30.01.2015 | U.S. Programme

The GBPN network is gearing up for 2015 – here’s a quick tour of activities on the agenda from our U.S. Partner the Institute for Market Transformation (IMT;

IMT will continue to advance the mission of GBPN by leveraging and augmenting work under new and existing projects.  These activities and deliverables fall into two work streams:  

1. Improving compliance with existing energy codes, which includes a study of barriers to energy code enforcement in Alabama, webinars on code compliance, and the fourth annual Standard Bearers Award for code officials. 

2. Supporting the continuing adoption and implementation of building performance policies such as benchmarking. Key activities include maintaining and improving the functionality of; working to improved utility support for data access to whole building energy consumption data by building owners and cities; and providing direct front-line consulting support to assist the 10 U.S. cities participating in the City Energy project in successfully developing and implementing energy efficiency policies and programs.

For more details, please contact Jayson Antonoff:



30.01.2015 | E.U. PROGRAMME

In 2015, Europe is taking strategic decisions about its future energy policy guidelines. The concept of a European Energy Union, Europe’s Energy Security Strategy and the EU’s position for COP21 in Paris are each providing opportunities to position energy efficiency as the first fuel for Europe and a central pillar of Europe’s energy future. The transformation of the building sector will be essential which is increasingly recognised by policy makers. BPIE is providing analysis and arguments to support ambitious agreements in this respect. Key projects include:

- Further review of EU legislation on buildings as a contribution to the next round of policy making

- BPIE recently won a major contract from the European Commission to develop and create an online European Buildings Observatory which will go live in 2016. This will greatly improve building performance data transparency

- BPIE is strengthening its policy implementation support activities in more EU member states, with the start of a big scenario project in Germany and other European capitals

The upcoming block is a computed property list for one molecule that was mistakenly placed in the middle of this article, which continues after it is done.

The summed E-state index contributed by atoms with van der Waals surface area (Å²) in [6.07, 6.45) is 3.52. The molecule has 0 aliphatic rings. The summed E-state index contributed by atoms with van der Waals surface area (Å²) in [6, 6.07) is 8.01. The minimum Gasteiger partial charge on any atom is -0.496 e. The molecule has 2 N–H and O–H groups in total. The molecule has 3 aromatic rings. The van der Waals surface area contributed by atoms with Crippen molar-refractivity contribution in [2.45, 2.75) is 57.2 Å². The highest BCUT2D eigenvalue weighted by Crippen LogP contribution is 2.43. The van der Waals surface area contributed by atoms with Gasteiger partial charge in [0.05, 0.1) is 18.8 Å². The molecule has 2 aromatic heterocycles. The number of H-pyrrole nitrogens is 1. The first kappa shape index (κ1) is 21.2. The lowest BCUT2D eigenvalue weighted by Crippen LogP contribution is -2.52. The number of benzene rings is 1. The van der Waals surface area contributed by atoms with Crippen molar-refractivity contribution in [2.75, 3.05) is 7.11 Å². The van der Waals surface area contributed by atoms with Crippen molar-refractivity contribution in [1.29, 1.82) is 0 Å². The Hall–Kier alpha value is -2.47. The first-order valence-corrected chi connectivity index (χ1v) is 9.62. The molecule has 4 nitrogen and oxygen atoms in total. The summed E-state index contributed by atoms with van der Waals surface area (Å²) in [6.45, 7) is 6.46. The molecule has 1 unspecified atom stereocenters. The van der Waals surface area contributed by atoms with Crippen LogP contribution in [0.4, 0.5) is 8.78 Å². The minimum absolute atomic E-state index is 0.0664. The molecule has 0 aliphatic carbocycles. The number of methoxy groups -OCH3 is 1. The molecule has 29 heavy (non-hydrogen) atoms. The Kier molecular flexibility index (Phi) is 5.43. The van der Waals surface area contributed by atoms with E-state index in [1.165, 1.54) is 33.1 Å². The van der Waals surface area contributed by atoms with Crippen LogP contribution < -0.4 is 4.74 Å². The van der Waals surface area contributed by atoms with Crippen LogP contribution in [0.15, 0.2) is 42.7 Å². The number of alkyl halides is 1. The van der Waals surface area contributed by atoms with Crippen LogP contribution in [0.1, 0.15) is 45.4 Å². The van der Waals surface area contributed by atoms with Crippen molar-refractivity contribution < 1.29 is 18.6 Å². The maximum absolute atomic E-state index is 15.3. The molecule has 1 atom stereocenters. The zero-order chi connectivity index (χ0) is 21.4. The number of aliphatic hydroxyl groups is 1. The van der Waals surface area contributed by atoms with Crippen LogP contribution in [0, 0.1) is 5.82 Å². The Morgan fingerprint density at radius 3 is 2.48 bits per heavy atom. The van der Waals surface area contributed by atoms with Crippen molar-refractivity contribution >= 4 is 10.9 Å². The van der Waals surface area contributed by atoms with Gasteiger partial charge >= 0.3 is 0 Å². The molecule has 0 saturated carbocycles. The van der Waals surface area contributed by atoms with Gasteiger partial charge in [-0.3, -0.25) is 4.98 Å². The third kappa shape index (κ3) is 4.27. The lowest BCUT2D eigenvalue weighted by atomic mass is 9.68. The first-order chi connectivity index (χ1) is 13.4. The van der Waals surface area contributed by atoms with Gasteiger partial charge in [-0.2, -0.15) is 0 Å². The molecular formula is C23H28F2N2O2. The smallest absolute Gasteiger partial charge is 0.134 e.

- Solutions and suggestions to increase investment in energy renovations will be promoted through the publication of a European Commission report to which BPIE heavily contributed. On the implementation side, BPIE is involved in a project to develop investment protocols reducing the risk of efficiency investments in collaboration with the Environment Defense Fund.


Category iconResources & tools 

Energy Use Scenarios for the Building Sector up to 2050


The Tool for Building Energy Performance Scenarios launched by the GBPN last June gives access to data and projections and allows to find out where we could be in terms of energy use by 2050 under three different scenarios (deep, moderate and frozen), depending on the ambitiousness of policy decisions and technology choices. It enables anyone interested in energy efficiency in buildings to: 
1) Find out whether policy settings in the regions of the world are reducing or increasing climate change impacts;
2) Visualise and quantify the potential lock-in of energy demand from buildings over time;
3) Identify policy measures that could shift markets to energy savings pathways and quantify the energy savings potentials.

The Tool is the visualisation of the results of two seminal GBPN reports on the energy savings potential of the building sector globally:
- Best Practice Policies for Low Carbon & Energy Buildings Based on Scenario Analysis, Center for Climate Change and Sustainable Energy Policy (3CSEP), Central European University, commissioned by GBPN, 2012
- Buildings For Our Future, The Deep Path for Closing the Emissions Gap in the Building Sector, GBPN-KPMG, 2013.